Friday, March 22, 2013

Pacing Your Book

By Janet Elizabeth Henderson

Making a run for it…

I learned about pacing when I was in Art College. We had a course on how to make the artist book. An artist’s book is a cross between a sculpture, a performance piece and a book. If you’re still not sure what I mean, have a look here. I loved that course. I loved the thought of people interacting with my artwork. And I quickly learned that through my images, text and other elements in the work – I could make people turn the pages at a pace I chose. The speed of their interaction could make them smile, or surprise them, or make them think more deeply about something in the work. This is a powerful tool, but not a new one. Every comedian knows that good comedy is all about the timing. I think this can apply to fiction too.

Pacing is a really important part of my work. From the first sentence I want my reader to feel like she’s fallen smack-bam into the middle of the story and needs to run to keep up. I want her to turn the pages so fast that she’s finished the book, with a smile on her face, before she knows what hit her. That way, it might escape her notice just how fluffy my work really is! But seriously, have you ever thought of the overall pacing of your work? Pacing can add feeling to a story – it can make the dramatic moments more intense, or appear more low-key. It can put a breath before a surprise finale, or lull the reader into a false sense of security before the story takes off again in another direction. And it can emphasize your over- arching theme. Think about the difference between a fast-paced romantic comedy and a slow moving period romance. The first is all about getting the laugh and moving on to a satisfying conclusion. The other is all about delving deeply in the nuances of the time and feeling the atmosphere of that era.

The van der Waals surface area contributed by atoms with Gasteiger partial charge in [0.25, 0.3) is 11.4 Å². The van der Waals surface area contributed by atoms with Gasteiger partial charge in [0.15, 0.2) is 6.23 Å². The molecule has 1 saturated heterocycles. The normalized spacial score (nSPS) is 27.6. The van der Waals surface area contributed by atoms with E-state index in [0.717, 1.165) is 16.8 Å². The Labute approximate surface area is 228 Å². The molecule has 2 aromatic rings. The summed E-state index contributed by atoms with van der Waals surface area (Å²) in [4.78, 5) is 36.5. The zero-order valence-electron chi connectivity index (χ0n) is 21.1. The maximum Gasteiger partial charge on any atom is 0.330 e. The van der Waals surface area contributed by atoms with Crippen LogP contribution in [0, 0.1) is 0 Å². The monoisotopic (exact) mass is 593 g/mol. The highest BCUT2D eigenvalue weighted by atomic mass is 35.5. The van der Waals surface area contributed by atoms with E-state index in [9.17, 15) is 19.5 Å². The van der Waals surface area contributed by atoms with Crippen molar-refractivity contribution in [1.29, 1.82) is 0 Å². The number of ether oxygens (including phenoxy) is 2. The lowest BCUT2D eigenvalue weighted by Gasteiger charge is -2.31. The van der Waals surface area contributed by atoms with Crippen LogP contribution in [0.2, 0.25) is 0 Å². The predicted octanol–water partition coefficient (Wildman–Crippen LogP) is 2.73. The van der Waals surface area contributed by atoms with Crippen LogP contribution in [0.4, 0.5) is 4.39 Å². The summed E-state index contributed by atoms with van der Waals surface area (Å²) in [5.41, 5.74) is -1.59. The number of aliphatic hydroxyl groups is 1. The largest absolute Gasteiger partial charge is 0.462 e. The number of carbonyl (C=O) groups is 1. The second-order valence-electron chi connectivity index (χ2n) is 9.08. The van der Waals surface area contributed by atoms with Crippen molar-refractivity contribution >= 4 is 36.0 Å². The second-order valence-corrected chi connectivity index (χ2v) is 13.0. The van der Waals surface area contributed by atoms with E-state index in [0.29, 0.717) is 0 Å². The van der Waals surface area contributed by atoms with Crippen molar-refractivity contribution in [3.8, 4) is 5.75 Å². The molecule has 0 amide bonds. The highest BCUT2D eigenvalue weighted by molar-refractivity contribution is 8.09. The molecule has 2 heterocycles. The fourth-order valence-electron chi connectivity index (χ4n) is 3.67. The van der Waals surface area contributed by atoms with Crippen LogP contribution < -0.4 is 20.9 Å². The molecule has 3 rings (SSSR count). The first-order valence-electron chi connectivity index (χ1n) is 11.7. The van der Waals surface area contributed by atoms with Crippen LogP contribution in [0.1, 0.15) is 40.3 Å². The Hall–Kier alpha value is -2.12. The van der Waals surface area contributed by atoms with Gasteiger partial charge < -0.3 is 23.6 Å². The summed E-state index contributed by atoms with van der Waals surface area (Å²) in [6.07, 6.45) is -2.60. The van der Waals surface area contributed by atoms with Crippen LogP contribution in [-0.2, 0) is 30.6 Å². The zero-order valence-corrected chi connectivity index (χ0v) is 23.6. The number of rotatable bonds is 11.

Good pacing isn’t that hard to achieve. When you read your work, think about how quickly you turn some pages and how slowly you turn others. Does this pacing happen in the right places, and for the right reasons? When something intensely emotional happens in your piece, do you want the pacing to be so fast that your reader almost misses the significance so that it surprises them in another way later in the story? Or do you want to slow the pace and make them feel each moment of the scene?

You see how it works. So, next time you read your work note the pauses and the fast paced sections. Make sure that they are intermingled, otherwise your work won’t have balance and your reader will feel confused. And check that each type of pacing emphasizes the content and emotion of your story at that point. And then smile with satisfaction as you create a page turner.
Scottish girl turned kiwi, Janet lives in New Zealand with her Dutch husband and two young girls. During the daylight hours Janet spends her time organising children and herding her pet sheep from her spare room - where it is convinced it should be living. During the twilight hours, while the house sleeps, Janet entertains herself by making up weird and wonderful stories with characters who lead zany lifestyles, at times not unlike her own. A prolific writer, Janet currently has three books, The Davina Code, Laura’sBig Break and Mad Love. She is working on her fourth. Blog -
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